If you are washing a down comforter, you may require a down detergent depending on the care instructions on the manufacturer tag. Regular detergents can damage the delicate down feathers in your comforter, especially if it is not sufficiently rinsed and soap residue remains. If using regular detergent or washing a synthetic comforter, be sure to not overdo the amount of soap. Too much soap can leave it trapped in the delicate fibers of the stuffing leaving residue. This soapy residue can make your stuffing clump together and become weighted down.
To keep your whites extra white, you can use bleach in your cycle as long as your comforter’s care instructions permit it. To remove any yellow tint from your whites use liquid bluing in your rinse cycle to cancel out any yellow tones. You can run an extra rinse cycle to remove any residue.
Step 6: Throw it in the washing machine
Luckily most comforters are machine washable and can be cleaned in the comfort of your own home. However, cleaning a comforter is a tall order. Your comforter can become extremely heavy when wet which can cause some strain on your washing machine if your washing machine isn’t large enough or strong enough. Not only is it hard on your machine, but if there isn’t enough space in your machine it can also cause the filling to bunch up in certain areas instead of spreading out evenly. You ideally want there to be as much room as possible for your comforter to move around in the machine freely. If you’re not confident your washing machine can handle a load of your comforter take a trip to the laundromat and use a commercial washing machine, or outsource the work to a dry cleaner.
Step 7: Choose the right cycle
First, check your comforter’s manufacturing care tag for any instructions regarding cycle and temperature. “Cold or warm water will protect colors and fabrics, while hot water will kill dust mites”, however, the heat of your dryer will also kill dust mites if you’re concerned about keeping your colors fresh with a cold wash. If possible, you should wash with hot or warm water to deep clean your comforter and sanitize any bacteria. You should wash your comforter on a delicate cycle so as to not damage it, and run an extra rinse to remove any soapy residue.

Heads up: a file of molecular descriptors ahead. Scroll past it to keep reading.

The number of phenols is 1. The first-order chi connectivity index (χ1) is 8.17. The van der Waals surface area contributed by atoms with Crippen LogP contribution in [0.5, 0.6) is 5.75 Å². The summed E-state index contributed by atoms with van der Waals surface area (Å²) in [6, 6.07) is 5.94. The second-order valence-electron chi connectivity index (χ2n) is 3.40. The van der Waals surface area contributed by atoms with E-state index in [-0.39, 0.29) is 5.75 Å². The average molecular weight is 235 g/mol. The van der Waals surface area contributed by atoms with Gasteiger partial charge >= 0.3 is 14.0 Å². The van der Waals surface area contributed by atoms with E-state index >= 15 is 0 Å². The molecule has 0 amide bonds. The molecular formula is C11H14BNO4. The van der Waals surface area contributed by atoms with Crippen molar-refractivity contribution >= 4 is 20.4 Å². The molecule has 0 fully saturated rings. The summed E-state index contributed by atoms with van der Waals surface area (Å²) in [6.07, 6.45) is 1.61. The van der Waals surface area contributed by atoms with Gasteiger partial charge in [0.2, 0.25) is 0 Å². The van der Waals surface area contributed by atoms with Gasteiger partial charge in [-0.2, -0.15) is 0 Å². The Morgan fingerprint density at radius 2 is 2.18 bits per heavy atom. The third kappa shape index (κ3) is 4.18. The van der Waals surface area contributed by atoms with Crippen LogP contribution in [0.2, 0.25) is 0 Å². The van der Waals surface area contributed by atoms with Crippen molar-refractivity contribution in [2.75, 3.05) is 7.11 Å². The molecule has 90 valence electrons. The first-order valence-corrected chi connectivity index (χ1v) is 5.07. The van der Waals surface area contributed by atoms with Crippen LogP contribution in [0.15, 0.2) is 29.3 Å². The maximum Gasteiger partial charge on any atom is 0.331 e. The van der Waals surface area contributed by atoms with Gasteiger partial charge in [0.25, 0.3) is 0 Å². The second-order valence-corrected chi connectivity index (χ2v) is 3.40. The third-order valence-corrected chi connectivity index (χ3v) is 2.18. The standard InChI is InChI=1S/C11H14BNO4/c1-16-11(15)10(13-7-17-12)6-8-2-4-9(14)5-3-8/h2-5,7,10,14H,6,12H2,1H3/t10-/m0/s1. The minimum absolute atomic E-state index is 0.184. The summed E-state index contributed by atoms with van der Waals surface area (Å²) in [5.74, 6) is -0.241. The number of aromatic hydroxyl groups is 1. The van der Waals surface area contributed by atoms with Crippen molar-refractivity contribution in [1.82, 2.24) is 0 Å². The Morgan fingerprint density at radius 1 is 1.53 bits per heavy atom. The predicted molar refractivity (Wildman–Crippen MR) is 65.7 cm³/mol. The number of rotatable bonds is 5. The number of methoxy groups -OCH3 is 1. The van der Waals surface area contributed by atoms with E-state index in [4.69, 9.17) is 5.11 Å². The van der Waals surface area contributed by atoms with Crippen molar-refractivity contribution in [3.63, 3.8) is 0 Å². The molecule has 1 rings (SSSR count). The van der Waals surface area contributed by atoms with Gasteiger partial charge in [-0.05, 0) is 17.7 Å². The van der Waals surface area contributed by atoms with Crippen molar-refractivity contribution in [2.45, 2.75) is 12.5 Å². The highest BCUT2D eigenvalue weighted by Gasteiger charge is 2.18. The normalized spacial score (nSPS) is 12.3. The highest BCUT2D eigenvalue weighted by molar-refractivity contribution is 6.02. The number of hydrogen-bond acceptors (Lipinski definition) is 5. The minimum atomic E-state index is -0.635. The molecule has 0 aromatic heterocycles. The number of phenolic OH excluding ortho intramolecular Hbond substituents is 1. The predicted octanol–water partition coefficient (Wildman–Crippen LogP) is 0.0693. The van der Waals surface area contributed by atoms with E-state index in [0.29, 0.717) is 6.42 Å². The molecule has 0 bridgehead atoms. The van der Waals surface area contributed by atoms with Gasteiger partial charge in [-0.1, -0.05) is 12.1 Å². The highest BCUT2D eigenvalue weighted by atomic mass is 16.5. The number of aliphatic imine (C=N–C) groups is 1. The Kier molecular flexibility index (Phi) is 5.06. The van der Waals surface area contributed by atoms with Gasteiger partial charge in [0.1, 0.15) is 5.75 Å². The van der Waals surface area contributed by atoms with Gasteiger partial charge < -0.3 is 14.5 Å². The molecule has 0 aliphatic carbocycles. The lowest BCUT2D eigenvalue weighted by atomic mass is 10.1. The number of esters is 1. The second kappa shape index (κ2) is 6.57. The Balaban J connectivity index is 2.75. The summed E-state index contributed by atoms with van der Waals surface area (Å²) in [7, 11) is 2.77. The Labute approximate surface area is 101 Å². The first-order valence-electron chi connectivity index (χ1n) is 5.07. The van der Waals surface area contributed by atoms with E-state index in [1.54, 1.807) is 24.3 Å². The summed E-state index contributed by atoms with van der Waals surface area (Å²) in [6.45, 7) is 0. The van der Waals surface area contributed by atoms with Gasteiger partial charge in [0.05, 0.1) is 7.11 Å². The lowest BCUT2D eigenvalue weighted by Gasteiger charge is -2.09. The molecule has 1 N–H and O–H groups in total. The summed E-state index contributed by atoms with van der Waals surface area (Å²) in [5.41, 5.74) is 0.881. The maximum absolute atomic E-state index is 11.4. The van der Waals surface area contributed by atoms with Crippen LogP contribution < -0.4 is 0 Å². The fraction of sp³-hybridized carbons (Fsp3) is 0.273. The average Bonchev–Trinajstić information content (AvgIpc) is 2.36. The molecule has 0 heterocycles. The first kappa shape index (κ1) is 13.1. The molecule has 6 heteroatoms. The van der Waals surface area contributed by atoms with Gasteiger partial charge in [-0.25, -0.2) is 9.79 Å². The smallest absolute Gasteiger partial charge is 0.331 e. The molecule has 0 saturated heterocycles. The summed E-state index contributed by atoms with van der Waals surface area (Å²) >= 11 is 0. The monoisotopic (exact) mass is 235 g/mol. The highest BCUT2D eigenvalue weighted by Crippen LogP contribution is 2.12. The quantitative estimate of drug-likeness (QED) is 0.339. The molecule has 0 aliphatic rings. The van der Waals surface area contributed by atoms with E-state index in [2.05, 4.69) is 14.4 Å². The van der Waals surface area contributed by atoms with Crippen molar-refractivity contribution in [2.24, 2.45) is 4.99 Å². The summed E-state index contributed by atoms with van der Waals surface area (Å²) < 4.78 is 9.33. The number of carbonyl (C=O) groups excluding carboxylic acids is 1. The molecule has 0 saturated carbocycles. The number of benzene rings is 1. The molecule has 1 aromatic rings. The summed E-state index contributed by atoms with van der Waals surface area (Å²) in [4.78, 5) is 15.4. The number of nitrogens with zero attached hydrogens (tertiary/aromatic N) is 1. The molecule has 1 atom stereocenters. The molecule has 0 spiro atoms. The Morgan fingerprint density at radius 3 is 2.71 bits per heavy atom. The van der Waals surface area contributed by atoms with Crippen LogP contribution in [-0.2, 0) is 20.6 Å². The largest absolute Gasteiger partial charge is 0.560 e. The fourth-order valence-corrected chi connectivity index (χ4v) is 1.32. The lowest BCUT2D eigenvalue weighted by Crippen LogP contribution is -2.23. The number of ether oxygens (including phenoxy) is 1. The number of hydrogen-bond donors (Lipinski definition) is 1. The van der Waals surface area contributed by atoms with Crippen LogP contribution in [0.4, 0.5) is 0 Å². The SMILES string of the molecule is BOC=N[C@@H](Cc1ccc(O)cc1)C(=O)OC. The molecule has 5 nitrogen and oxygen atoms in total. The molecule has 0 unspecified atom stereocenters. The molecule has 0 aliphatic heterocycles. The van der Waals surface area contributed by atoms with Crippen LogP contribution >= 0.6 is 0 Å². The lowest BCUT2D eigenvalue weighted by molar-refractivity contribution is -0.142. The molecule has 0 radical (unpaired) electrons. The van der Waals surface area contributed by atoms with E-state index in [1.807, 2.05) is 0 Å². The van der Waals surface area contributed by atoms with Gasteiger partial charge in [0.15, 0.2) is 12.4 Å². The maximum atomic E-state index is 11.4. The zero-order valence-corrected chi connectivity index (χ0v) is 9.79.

Step 8: Dry dry dry!
Before transferring your freshly washed comforter into the dryer remove as much excess water as possible. This will make things much easier on the dryer, and speed up the drying process altogether. Run a few extra spin cycles on your washing machine to remove as much water as possible. This will also make your comforter much lighter. The weight of a wet comforter can be hard on your dryer. After you’ve removed as much water as possible you’re ready to put it in the dryer.
Again, if you think your dryer is too small, take your comforter to a laundromat to use a larger or industrial dryer. When you dry your comforter in the dryer, use the temperature recommended on the care instructions tag. To help evenly disperse the filling or down, add some clean tennis balls or dryer balls to the cycle. They will help fluff the filling back into place. If you don’t have tennis balls or dryer balls, you can instead remove the comforter every half an hour or so and give it a good shake. This will make sure that the filling does get squished to one side. Drying your comforter can take several hours, so practice is key. Make sure your comforter is 100 percent dry before putting it back on your bed. A wet comforter can produce bacteria, it causes damage to the filling, and it will smell foul. Shake out your comforter every half hour to make sure it is drying fully and evenly.
Now that you’ve finally finished cleaning your comforter, it’s time for a good night’s rest in your fresh clean bed! Don’t spoil the party with dirty sheets. Wash your bedding as well for the full effect and rest easy knowing you only have to wash your comforter once or twice a year.